In today's House Call: Elizabeth Roberts in Brooklyn, we admired Roberts' light-handed touch with the interiors, in particular, her way with fixtures and fittings. Here's a roundup of ideas we gleaned from the project.
Roberts took a leap of faith and ordered most of her light fixtures and door knobs from Thomas Hoof Produckt in Germany (in fact, she told us she discovered Hoof on Remodelista), a company founded in 1998 with a mission of bringing back classic, out-of-production fixtures for the home. "I had a great contractor who was able to rewire all the lights and work with the European door knobs," she says.
Above: The Bolich Metal Pendant Light features a black enamel exterior, a porcelain pulley, and a cylindrical glass lens; €149 from Thomas Hoof.
Above: In her bedroom, Roberts used a Ceramic Ceiling Light from Undine, Italy; €139 at Thomas Hoof.
Above L: "Benjamin Moore Cloud White OC-130 is a nice white for an older house with modern details," Roberts says. Above R: "Benjamin Moore Decorators White I-04 is good for baths because it compliments the bright white tiles and fixtures."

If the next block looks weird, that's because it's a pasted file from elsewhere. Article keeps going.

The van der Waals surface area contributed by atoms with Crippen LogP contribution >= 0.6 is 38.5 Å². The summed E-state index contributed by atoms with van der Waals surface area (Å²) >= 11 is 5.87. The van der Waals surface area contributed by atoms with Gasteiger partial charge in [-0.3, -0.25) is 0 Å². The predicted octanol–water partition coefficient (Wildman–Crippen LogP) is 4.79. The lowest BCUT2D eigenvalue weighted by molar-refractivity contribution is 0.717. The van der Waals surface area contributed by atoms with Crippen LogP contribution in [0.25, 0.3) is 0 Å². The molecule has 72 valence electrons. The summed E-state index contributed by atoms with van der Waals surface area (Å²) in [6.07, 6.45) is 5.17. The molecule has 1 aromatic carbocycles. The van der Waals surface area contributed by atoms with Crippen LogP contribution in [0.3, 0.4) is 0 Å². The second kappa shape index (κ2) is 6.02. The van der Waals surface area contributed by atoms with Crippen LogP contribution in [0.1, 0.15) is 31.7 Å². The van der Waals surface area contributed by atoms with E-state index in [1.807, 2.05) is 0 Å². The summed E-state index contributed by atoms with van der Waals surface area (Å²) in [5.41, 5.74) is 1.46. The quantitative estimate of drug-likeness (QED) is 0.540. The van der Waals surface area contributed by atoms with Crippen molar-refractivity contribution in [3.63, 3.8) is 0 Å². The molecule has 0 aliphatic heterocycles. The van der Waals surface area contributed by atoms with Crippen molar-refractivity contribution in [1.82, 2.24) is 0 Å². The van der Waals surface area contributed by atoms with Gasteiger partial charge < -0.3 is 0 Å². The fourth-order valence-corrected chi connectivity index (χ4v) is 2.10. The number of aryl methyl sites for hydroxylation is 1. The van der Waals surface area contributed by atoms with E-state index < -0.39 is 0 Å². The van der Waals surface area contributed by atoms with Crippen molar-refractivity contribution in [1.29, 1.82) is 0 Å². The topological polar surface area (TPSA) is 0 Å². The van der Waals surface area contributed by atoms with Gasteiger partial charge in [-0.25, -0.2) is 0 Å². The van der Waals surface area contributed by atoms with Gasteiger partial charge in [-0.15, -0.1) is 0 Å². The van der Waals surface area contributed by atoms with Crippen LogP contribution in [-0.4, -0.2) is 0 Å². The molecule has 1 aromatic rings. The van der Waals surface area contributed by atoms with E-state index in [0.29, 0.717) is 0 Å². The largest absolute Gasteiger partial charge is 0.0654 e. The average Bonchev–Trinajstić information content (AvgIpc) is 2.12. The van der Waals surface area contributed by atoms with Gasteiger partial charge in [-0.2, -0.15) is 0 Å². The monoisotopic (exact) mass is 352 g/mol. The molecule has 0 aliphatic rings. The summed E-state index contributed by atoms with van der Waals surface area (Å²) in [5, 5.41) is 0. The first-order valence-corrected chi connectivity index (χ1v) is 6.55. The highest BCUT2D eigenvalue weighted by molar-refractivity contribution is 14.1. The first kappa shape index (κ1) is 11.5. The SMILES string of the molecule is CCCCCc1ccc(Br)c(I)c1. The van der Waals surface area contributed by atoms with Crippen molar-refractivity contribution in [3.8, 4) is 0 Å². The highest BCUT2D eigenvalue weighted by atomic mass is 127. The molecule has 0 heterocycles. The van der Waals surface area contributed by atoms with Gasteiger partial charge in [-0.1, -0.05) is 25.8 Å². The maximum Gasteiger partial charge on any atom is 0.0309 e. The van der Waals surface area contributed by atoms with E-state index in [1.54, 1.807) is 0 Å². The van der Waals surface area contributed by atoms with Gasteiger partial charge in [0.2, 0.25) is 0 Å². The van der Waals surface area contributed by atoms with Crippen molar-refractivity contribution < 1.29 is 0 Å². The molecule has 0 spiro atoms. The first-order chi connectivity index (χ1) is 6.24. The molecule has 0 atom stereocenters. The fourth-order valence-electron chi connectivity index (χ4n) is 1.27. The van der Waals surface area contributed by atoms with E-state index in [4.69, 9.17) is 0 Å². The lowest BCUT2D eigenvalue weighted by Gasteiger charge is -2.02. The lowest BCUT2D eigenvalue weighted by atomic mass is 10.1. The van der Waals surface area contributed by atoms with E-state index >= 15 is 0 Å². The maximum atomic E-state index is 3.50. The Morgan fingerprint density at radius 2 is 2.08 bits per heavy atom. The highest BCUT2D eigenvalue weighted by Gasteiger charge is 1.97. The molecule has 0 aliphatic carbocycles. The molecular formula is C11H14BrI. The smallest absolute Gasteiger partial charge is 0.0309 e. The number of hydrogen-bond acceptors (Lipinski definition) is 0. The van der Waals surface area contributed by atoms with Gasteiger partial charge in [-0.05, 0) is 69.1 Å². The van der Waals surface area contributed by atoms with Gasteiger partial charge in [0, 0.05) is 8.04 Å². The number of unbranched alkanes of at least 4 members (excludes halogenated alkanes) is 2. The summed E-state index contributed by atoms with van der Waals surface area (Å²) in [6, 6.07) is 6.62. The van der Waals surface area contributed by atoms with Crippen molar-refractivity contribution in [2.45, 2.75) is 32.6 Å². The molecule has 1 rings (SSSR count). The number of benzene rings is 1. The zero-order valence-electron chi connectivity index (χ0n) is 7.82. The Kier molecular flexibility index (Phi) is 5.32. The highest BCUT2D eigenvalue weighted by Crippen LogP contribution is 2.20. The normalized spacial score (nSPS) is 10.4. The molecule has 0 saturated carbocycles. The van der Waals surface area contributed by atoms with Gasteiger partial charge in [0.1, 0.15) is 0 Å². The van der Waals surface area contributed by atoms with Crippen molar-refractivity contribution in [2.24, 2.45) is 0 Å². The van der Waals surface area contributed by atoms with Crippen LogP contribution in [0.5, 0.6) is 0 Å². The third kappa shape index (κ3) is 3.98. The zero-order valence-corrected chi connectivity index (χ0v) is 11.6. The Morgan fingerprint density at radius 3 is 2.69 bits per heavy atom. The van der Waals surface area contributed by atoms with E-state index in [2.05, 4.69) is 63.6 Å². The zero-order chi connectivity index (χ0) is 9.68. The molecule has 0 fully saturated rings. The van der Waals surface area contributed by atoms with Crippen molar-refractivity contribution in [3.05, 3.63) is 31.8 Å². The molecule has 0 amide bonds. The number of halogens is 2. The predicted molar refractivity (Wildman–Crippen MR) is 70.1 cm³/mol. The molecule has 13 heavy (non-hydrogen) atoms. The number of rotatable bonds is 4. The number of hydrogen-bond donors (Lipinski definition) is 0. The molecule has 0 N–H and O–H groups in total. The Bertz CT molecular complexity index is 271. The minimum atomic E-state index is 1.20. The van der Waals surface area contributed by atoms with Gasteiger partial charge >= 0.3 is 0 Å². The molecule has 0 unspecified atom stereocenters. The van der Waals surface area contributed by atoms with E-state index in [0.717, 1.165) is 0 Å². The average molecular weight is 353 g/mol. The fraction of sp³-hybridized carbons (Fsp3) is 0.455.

DOOR & CABINET HARDWARE
Above: In the kitchen, Roberts used white epoxy/polyester Kosing Knobs from Ikea that are just under an inch in diameter and cost $1.99 for a six pack.
Above: Porcelain White Door Knob with plain brass ring; €25 at Thomas Hoof (also available with a nickel-plated brass ring).
PLUMBING FIXTURES & TILE
Above: "Speakman faucets are designed for institutional use, which means they can stand up to a lot of abuse," Roberts says. The Speakman SC-3001 LD Commander Faucet with ceramic cartridges and cross handles is $122.85 from CSN Stores.
Above: "I prefer to use matte white subway tile (as opposed to glossy) paired with a stone tiled floor," Roberts says. Yukon White Matte tile by Northeastern Tile is $2.30 a square foot at Tile.com.
Above: Daltile Keystones Arctic White 1 x 1 Porcelain Penny Round Tile is $16.64 per square foot at Every Floor.
Above: The workhouse Speakman SC-1131-AF Commander Two-Valve Shower with Four-Arm Handles is $182.79 at Every Faucet.
Above: Roberts replaced the existing cast iron radiators with affordable Gov-Free Freestanding Cast Iron Radiators from Governale, a Brooklyn manufacturer of heating elements that's been in business since 1917. "The original cast iron radiators were huge and leaky," she says. "The Gov-Free line of radiators is super slim (2.5 inches deep) and can be slipped in almost anywhere. Plus, they cost about $100 each."